Hydrovac slurry has been a contentious issue in Alberta’s oilfield and construction industry for several years.
Hydrovac waste – or slurry – is what’s left when a hydrovac uses high-pressure water to dig through soil and clay. It’s basically thick mud, composed of around 60% water and 40% solids.
Hydrovac slurry has become a hot topic because of confusion caused by constantly changing regulations. With a massive increase in the amount of hydrovac trucks being contracted by utility and construction companies, there has also been an increase in illegal dumping.
There are two major problems. The first is that daylighting holes are generally deep and narrow, which means different layers of soil and clay are mixed together. The resulting slurry isn’t topsoil; it’s a mix of soil and clay that isn’t good for much of anything, especially dumping onto agricultural farmland.
The second problem is that work areas that tend to have a lot of hydrovac work, such as new pipelines, also tend to serve as conduits for contamination to travel on the tires of trucks and through water runoff. These contaminants often end up along farmer’s fields and in watersheds.
On top of that, hydrovac slurry is too wet to be put into landfills and too thick to be dumped into sewers.
Dealing with hydrovac slurry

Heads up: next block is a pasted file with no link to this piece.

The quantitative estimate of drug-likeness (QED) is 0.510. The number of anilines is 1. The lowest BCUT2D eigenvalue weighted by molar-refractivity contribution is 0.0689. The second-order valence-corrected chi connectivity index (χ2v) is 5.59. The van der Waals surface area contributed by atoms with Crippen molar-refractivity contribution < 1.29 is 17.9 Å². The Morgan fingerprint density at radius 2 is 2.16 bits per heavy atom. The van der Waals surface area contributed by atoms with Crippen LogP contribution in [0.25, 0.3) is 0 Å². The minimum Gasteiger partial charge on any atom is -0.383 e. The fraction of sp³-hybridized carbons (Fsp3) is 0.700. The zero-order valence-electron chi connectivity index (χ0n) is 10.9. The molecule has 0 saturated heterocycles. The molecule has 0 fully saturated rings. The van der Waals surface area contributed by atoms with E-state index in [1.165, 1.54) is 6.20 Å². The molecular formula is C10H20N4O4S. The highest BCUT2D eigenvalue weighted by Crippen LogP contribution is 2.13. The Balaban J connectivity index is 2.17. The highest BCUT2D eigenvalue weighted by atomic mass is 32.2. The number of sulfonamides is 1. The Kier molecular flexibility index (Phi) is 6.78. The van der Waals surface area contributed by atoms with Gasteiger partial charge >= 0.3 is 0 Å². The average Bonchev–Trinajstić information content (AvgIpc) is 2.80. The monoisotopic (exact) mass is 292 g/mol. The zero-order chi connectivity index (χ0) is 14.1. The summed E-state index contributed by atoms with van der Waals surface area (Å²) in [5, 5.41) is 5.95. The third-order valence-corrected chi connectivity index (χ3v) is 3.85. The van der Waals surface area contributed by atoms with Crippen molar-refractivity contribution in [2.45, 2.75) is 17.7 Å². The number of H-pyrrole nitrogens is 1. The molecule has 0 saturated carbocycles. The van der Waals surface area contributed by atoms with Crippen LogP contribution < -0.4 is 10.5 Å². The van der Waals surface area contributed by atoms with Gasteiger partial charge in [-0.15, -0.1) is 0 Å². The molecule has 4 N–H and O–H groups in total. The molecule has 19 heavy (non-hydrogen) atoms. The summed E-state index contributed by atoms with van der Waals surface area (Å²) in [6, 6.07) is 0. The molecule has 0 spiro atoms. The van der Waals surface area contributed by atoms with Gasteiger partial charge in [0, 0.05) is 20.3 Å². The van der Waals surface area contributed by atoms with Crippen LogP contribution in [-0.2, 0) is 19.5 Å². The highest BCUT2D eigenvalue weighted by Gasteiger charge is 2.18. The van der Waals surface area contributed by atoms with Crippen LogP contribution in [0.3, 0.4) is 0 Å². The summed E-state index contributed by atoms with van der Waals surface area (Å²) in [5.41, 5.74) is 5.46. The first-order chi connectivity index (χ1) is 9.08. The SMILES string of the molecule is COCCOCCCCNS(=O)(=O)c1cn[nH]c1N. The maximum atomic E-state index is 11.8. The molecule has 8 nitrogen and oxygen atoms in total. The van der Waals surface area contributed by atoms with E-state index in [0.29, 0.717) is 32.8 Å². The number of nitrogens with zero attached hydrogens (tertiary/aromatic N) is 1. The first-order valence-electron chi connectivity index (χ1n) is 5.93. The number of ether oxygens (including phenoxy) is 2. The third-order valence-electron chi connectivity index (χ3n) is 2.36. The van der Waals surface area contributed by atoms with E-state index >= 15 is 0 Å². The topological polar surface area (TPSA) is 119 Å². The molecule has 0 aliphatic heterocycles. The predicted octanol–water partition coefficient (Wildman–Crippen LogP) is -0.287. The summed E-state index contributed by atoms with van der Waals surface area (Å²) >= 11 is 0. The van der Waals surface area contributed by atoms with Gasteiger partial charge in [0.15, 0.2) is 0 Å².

So, how should it be dealt with?
First of all, make sure you’re up to date on provincial and local bylaws. Read through material by Alberta Environment and Parks and contact them if your situation is unclear.
Next, before you begin digging, make sure your truck container and the water you’re using are clean and won’t introduce any contaminants.
Inspect the site and ensure there aren’t any contaminants in the worksite. Scan the site for evidence of spills or hydrocarbons. If the ground is oily or smelly, you’ll probably need to take it to a proper waste treatment centre. If the site has a history that suggests that it’s probably contaminated, it probably needs to be tested.
If you’re digging through topsoil such as in a farmer’s field or somewhere there’s grass, the topsoil should be hand-dug and set aside for later remediation.
Now that you’ve ensured the site isn’t contaminated and you’ve saved any topsoil that’s been displaced, you can go ahead and excavate. Either you’ll find your underground infrastructure and finish up or your hydrovac unit’s tank will fill up beforehand. What are your options?
Ideally, the landowner has their own properly dug and lined storage pond where the slurry can separate. This is definitely the preferred option as it saves you from having to drive across town to some disposal site.
Another option is to spread the slurry on the original dig site to dry out and then incorporate it as a fill material (such as grading a road, or backfilling). The slurry has to be contaminant-free and you can’t dump it on agricultural land.
If dumping on site isn’t an option, that’s where things get tricky.
Around Edmonton, dump sites tend to come and go. Many have been shut down, leaving only a few which can result in much longer turn-around times, especially during rush hour.
Finally, your slurry must be classified before leaving the work site. Then it can be driven to an approved hydrovac waste facility. Contaminated slurry must be taken to an appropriate hazardous waste management facility such as Tervita. Being caught dumping illegally can result in massive fines.